Republican former Gov. Robert L. Ehrlich, Jr. and the general assembly's two top GOP leaders this morning sought to put more pressure on the O’Malley administration by releasing a stack of emails they believe shows a coordinated effort to hide a negative jobs report.

“I want to tell you I’m angry,” said Senate Minority Leader Allan Kittleman. “Live on your record. Be held accountable on your record.” Kittleman and House Minority Leader Anthony O’Donnell are mulling a launching some type of formal inquiry -- the promised more details this afternoon.

The electronic messages show top staff at the Department of Labor, Licensing and Regulation attempting to do damage control after a downbeat jobs report was briefly posted on their website.

The erroneously posted report, titled “Maryland’s Market Stalls During July,” stayed online for several hours in August – long enough for a GOP party staffer to notice that it was markedly different in tone than the upbeat words Gov. Martin O’Malley was using to describe the state’s condition.

Writing to his communications director at 3:01 p.m. Aug. 20, DLLR Secretary Alex Sanchez asked: “Is it down? Call me as soon as we know who posted outrageous info on the site.”

Six minutes later Communications Director Bernie Kohn, a former editor at The Sun, replied: “It is down.”

Kohn later that afternoon emailed several other staffers: “Are we sure that removing that post removed all traces of it that anyone could pull up on a search engine? Whatever we can do to make it disappear, we need to do it. That’s coming straight from the top.”

Posted by Annie Linskey at 1:44 PM | | Comments (2)
Categories: jobs, jobs, jobs

September 24, 2010

Jobs report, obtained by GOP, predicted problems

*** Updated to reflect new details about how GOP obtained the report. See end of post.

"Maryland's Market Stalls During July" was the header on a jobs analysis posted to the state Department of Labor, Licensing and Regulation web site last month. The Maryland Republican Party seized on the pessimistically worded document to call Democratic Gov. Martin O'Malley to task at a time when he was touting uninterrupted months of jobs growth.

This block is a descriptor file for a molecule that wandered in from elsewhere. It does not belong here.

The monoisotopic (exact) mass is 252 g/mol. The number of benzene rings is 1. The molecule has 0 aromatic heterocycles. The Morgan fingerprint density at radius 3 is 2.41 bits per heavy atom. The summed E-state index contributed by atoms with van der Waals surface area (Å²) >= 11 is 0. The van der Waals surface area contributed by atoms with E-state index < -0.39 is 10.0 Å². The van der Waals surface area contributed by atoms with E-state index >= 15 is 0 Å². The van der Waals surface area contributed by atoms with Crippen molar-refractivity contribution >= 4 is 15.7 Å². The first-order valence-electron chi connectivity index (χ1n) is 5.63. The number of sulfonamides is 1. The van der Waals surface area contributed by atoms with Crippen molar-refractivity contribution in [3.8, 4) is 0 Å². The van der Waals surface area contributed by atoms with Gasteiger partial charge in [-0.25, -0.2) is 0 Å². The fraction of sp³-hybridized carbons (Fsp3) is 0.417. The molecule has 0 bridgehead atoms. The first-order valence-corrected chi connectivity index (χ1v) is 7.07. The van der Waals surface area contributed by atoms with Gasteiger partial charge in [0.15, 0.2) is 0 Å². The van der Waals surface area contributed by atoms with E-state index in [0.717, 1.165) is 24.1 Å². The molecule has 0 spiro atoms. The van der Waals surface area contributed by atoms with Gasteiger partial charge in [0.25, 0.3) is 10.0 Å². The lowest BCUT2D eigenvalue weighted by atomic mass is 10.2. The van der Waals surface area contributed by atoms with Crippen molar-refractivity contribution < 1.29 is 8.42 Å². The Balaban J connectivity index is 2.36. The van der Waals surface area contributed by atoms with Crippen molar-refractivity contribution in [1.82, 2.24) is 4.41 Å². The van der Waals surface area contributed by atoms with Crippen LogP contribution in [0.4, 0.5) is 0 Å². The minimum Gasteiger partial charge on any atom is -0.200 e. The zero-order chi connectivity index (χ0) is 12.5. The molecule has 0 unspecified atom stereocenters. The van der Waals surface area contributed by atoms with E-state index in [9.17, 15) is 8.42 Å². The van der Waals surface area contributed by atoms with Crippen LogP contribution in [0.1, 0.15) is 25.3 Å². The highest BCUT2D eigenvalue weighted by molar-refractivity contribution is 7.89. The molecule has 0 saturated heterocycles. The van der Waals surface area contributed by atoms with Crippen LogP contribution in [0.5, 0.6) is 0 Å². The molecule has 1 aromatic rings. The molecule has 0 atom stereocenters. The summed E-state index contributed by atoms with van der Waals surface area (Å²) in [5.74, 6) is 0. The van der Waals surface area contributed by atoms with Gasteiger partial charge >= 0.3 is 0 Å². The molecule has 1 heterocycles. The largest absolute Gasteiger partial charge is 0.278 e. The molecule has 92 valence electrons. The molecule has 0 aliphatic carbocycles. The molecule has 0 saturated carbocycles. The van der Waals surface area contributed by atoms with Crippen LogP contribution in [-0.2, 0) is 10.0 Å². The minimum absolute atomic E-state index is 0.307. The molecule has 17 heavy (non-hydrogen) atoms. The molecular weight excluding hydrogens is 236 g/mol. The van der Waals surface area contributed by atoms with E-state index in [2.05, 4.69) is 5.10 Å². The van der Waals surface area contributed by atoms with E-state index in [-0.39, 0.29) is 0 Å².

But the analysis was quickly removed from the labor department's web site -- even before the Maryland GOP had a chance to take a screen shot of it. Yesterday, the party obtained a copy, resurrecting the issue just as a new jobs report shows that, indeed, July was a bad month for jobs. And August was even worse.

When it was taken down last month, the "missing report" was replaced by a more upbeat summary. The numbers in the two web documents were identical, Labor Secretary Alexander Sanchez told The Sun at the time. Only the accompanying rhetoric changed.

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Posted by Julie Bykowicz at 7:13 PM | | Comments (6)
Categories: jobs, jobs, jobs
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Annie Linskey covers state politics and government for The Baltimore Sun. Previously, as a City Hall reporter, she wrote about the corruption trial of Mayor Sheila Dixon and kept a close eye on city spending. Originally from Connecticut, Annie has also lived in Phnom Penh, Cambodia, where she reported on war crimes tribunals and landmines. She lives in Canton.

John Fritze has covered politics and government at the local, state and federal levels for more than a decade and is now The Baltimore Sun’s Washington correspondent. He previously wrote about Congress for USA TODAY, where he led coverage of the health care overhaul debate and the 2010 election. A native of Albany, N.Y., he currently lives in Montgomery County.

Julie Scharper covers City Hall and Baltimore politics. A native of Baltimore County, she graduated from The Johns Hopkins University in 2001 and spent two years teaching in Honduras before joining The Baltimore Sun. She has followed the Amish community of Nickel Mines, Pa., in the year after a schoolhouse massacre, reported on courts and crime in Anne Arundel County, and chronicled the unique personalities and places of Baltimore City and its surrounding counties.